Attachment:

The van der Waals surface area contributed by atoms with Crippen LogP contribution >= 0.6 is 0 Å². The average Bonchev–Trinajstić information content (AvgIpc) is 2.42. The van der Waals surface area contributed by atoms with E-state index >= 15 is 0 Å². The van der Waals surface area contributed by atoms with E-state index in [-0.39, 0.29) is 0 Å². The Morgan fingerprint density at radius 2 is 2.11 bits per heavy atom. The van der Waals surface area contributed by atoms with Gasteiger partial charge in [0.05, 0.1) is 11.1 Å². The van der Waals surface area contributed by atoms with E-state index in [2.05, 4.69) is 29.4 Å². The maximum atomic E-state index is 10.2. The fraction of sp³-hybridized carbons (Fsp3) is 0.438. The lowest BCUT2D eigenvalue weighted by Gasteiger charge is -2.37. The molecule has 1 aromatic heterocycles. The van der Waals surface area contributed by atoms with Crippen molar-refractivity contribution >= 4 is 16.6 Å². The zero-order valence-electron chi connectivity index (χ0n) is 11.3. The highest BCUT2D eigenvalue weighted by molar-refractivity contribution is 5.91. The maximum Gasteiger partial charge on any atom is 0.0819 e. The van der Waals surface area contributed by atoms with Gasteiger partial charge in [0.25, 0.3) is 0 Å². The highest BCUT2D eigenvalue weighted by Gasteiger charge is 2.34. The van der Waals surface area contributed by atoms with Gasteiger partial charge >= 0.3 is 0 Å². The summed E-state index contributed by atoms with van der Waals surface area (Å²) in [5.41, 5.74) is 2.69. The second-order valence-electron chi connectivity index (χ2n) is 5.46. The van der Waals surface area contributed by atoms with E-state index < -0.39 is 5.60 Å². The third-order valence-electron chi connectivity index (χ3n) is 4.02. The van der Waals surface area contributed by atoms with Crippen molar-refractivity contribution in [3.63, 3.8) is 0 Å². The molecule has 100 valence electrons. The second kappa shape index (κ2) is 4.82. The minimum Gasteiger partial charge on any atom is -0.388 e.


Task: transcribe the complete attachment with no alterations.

The van der Waals surface area contributed by atoms with Crippen LogP contribution >= 0.6 is 0 Å². The average Bonchev–Trinajstić information content (AvgIpc) is 2.42. The van der Waals surface area contributed by atoms with E-state index >= 15 is 0 Å². The van der Waals surface area contributed by atoms with E-state index in [-0.39, 0.29) is 0 Å². The Morgan fingerprint density at radius 2 is 2.11 bits per heavy atom. The van der Waals surface area contributed by atoms with Gasteiger partial charge in [0.05, 0.1) is 11.1 Å². The van der Waals surface area contributed by atoms with E-state index in [2.05, 4.69) is 29.4 Å². The maximum atomic E-state index is 10.2. The fraction of sp³-hybridized carbons (Fsp3) is 0.438. The lowest BCUT2D eigenvalue weighted by Gasteiger charge is -2.37. The molecule has 1 aromatic heterocycles. The van der Waals surface area contributed by atoms with Crippen molar-refractivity contribution >= 4 is 16.6 Å². The zero-order valence-electron chi connectivity index (χ0n) is 11.3. The highest BCUT2D eigenvalue weighted by molar-refractivity contribution is 5.91. The maximum Gasteiger partial charge on any atom is 0.0819 e. The van der Waals surface area contributed by atoms with Gasteiger partial charge in [0.25, 0.3) is 0 Å². The highest BCUT2D eigenvalue weighted by Gasteiger charge is 2.34. The van der Waals surface area contributed by atoms with Gasteiger partial charge >= 0.3 is 0 Å². The summed E-state index contributed by atoms with van der Waals surface area (Å²) in [5.41, 5.74) is 2.69. The second-order valence-electron chi connectivity index (χ2n) is 5.46. The van der Waals surface area contributed by atoms with E-state index < -0.39 is 5.60 Å². The third-order valence-electron chi connectivity index (χ3n) is 4.02. The van der Waals surface area contributed by atoms with Crippen molar-refractivity contribution in [3.63, 3.8) is 0 Å². The molecule has 100 valence electrons. The second kappa shape index (κ2) is 4.82. The minimum Gasteiger partial charge on any atom is -0.388 e.